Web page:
Publication Date


Document Type


First Advisor

McGinnis, Lyle D. (Lyle David), 1931-2017

Degree Name

M.S. (Master of Science)

Legacy Department

Department of Geology


Frozen ground--Antarctica


Electrical depth sounding, seismic refraction profiling, and laboratory electrical and seismic measurements are used to describe the occurrences and types of permafrost and depth to bedrock in the Dry Valley region, Antarctica. In topographic depressions, especially near lakes, confining permafrost is thin or absent; whereas, in the uplands and on moraines it may be thick (>1,000 m). Areas where confining permafrost is thin or absent are: Don Juan Pond, Don Quixote Pond, Lake Bonney area, Lake Vanda area, Walcott Glacier, and near Lake Fryxell. Areas where it is thick are: Lake Vida, Lake Miers, and the shore of New Harbor. Laboratory measurements indicate resistivities of saturated rocks, soils, and saline solutions increase exponentially with decreasing temperature ( T ) according to an equation of the form = a e b/T. Discontinuities in the - T curve appear to be caused by a final liquid to crystalline phase transition experienced by the contained fluid. The shape of the - T curve is a function of the crossectional area of unfrozen water lying between the matrix grains and ice crystals. The unfrozen water forms a network through which current may flow until extremely low temperatures are reached. Abnormally high compressional wave velocities for ice (4,293 meters per second) were recorded on Lake Vida. Laboratory measurements on prepared ice-sand mixtures yielded velocities up to 4,567 meters per second, suggesting that the high velocity was due to the lake ice containing close to 30 percent sand and gravel. The velocity of a saturated, low-porosity rock decreases with decreasing temperature, whereas the velocity of a porous, fractured rock appears to increase with decreasing temperature.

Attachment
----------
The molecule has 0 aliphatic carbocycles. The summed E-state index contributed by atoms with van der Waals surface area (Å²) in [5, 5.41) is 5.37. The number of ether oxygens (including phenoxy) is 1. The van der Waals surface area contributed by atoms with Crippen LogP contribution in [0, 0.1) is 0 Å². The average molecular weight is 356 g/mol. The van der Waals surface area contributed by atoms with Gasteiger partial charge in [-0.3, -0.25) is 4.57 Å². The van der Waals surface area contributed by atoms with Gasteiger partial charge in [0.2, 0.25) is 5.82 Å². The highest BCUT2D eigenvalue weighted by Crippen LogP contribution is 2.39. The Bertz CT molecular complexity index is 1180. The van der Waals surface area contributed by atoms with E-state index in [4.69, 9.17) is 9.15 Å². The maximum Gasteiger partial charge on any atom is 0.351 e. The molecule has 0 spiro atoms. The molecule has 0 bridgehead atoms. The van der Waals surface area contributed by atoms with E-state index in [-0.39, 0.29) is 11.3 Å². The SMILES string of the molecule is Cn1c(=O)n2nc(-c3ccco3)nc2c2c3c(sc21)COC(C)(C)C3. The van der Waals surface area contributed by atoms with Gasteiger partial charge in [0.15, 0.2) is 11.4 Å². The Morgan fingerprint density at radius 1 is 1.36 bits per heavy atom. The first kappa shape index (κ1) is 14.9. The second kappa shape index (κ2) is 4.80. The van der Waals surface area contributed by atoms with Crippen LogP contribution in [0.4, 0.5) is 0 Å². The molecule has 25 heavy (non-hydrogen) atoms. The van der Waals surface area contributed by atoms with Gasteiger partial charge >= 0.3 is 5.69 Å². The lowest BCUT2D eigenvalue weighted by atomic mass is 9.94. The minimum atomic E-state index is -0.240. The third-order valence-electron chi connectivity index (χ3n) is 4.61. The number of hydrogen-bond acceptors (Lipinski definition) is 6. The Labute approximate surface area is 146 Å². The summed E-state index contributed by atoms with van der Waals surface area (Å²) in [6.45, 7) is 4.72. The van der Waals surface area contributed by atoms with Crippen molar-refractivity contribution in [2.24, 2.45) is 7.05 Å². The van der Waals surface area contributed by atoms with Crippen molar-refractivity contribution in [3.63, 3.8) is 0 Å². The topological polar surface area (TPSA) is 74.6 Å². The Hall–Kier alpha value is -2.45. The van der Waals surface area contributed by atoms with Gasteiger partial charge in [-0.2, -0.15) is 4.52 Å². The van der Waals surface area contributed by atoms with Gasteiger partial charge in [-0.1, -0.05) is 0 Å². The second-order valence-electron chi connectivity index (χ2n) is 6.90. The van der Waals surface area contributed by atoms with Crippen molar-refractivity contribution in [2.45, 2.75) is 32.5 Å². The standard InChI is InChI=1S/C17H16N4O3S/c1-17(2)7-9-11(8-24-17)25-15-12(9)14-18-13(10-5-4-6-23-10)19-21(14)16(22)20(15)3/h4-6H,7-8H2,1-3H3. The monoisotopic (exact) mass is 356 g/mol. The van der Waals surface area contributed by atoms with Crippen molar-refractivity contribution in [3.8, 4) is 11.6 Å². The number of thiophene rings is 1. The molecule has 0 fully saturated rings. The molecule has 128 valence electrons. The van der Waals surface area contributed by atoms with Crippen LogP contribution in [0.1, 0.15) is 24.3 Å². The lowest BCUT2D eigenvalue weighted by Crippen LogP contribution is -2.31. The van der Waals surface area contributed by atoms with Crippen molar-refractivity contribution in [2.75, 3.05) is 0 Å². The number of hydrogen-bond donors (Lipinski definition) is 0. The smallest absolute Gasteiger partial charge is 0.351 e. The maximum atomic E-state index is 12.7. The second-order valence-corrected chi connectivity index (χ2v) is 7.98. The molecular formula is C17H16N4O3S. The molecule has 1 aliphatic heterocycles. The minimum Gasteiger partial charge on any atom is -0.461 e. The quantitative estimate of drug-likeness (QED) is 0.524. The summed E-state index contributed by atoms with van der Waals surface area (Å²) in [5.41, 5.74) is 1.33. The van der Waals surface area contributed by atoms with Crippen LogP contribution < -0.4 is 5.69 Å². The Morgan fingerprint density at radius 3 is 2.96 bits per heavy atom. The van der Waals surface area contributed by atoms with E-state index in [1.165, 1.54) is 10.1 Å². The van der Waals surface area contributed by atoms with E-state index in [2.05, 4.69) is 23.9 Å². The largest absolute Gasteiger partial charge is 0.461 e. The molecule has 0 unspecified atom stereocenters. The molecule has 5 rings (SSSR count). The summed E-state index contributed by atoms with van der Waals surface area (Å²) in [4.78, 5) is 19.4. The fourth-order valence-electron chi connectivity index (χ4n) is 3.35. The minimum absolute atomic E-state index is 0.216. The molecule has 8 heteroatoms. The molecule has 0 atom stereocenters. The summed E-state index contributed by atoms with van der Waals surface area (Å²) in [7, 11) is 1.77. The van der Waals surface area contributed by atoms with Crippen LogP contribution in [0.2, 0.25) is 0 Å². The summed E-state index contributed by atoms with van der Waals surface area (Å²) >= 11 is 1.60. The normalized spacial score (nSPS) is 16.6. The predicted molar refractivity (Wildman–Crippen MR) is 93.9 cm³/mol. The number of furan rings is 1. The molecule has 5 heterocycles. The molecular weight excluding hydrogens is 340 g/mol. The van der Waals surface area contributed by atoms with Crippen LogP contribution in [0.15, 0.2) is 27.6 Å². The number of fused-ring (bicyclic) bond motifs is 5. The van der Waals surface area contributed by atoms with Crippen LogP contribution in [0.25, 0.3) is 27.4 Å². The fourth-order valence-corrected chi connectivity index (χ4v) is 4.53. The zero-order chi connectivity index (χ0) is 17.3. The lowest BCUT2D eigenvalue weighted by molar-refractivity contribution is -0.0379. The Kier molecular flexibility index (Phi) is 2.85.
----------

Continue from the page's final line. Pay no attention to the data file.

Includes bibliographical references.||Includes illustrations and maps.


xi, 97 pages




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